BBC News - 'Fresh proposals' planned over cyber-monitoring
zenadsl6186 at zen.co.uk
Wed May 22 23:12:44 BST 2013
On 22/05/13 18:24, Ian Mason wrote:
> On May 22, 2013, at 9:26 AM, Roland Perry wrote:
>> In article <519BFD2D.5070102 at zen.co.uk>, Peter Fairbrother
>> <zenadsl6186 at zen.co.uk> writes
>> Did you watch 'Endeavour' (the 'Morse' prequel). I've not seen the
>> whole series yet, but they've done reverse-DQ phone numbers in two of
>> the plots so far.
>>> I mean. it's not obvious that Plod should have pretty much
>>> unrestricted access to comms data logs anyway.
>> There's two elements to this. One is whether the access is required at
>> all (and checking who a suspect has been in contact with is normally
>> regarded as a legitimate investigative technique), the other is to
>> what extent it's "pretty much unrstricted".
> I can state from personal direct knowledge that in the early 90's that
> one non-metropolitan police force had unfettered online access access to
> BT's reverse-DQ and unlisted number databases. In the instance I
> directly observed no procedure or justification was required - just
> physical access to the terminal connected to BT (which in this case was
> situated in a suite of offices normally used as a major incident room
> alongside a PNC terminal and one connected to a database of all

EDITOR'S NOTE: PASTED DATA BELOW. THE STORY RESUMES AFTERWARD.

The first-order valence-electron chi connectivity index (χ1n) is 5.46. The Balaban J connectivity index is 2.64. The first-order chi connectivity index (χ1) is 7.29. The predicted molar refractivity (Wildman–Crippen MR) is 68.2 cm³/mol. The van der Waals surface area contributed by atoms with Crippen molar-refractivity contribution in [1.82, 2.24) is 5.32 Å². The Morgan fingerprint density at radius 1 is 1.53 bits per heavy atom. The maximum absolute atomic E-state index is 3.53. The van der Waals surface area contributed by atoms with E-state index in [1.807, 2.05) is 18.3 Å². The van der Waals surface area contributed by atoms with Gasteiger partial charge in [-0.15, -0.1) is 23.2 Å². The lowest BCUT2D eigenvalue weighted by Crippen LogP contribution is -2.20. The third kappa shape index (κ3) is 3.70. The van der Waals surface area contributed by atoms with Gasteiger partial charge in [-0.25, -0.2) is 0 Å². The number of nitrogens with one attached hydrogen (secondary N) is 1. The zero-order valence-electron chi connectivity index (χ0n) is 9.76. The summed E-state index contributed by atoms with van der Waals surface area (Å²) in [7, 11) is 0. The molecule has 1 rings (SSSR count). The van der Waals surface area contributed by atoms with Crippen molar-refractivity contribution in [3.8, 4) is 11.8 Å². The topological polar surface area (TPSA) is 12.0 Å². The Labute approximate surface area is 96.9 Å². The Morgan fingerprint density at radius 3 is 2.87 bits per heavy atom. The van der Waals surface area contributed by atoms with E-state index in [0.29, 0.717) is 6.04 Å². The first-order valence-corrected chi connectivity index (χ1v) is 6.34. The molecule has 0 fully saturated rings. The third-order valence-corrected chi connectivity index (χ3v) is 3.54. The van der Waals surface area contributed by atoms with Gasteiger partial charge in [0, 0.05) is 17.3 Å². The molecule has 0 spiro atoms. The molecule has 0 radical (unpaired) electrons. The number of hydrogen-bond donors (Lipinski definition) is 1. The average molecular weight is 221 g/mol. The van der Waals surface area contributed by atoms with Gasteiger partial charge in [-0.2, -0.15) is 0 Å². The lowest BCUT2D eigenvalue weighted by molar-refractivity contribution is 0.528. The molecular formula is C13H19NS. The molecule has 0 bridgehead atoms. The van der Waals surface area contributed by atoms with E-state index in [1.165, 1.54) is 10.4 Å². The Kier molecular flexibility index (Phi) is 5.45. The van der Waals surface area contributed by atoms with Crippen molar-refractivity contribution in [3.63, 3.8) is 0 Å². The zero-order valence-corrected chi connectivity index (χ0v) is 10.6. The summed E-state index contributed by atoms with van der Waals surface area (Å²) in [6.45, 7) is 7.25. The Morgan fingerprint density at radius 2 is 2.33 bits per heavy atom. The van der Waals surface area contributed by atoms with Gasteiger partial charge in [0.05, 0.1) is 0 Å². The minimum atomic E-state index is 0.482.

> electoral rolls - both with similar lack of access controls or procedures).
That's good and bad security - good because access would be broadly
limited to policemen who could enter the room, bad because there would
be no logging of who asked. For the "bad old days", it's not that bad.
Limiting access to policemen, preferably at least sergeant level, and
logging of who asked, and why (with occasional for-real checkups) is
probably all that is needed for RDQs and electoral roll enquiries. They
are not really very intrusive.
It's when they get into more intrusive matters. like phone and internet
logs, that more severe restrictions are warranted. The intrusion is
different, and more severe - so why not more severe restrictions? Like a
That would cos for the Court time, but it would be balanced by not
needing to go through a SPOC for most enquiries.
Might even end up cheaper - suppose Plod get a warrant, costs £800, and
get a list of 50 people the suspect called. If a SPOC RDQ enquiry costs
£20, a non-SPOC RDQ enquiry costs £2, and a SPOC log enquiry costs £100,
that's a saving of £200 overall (I have no idea of the actual costs, but
I hope the point is made).
IMO, conflating RDQs and accesses to usage logs was one of the worst
aspects of RIPA (after enforced key reveals).
Or maybe it was done to hide an enormous number of access log requests.
(Hmm - a while ago I called 999 about a fire, and the operator asked if
I was calling from <my address>, which I had not told her - do they pay
for that RDQ service? Is it different from investigative RDQs? I can't
imagine there is a SPOC involved for a 999 call.)
-- Peter Fairbrother
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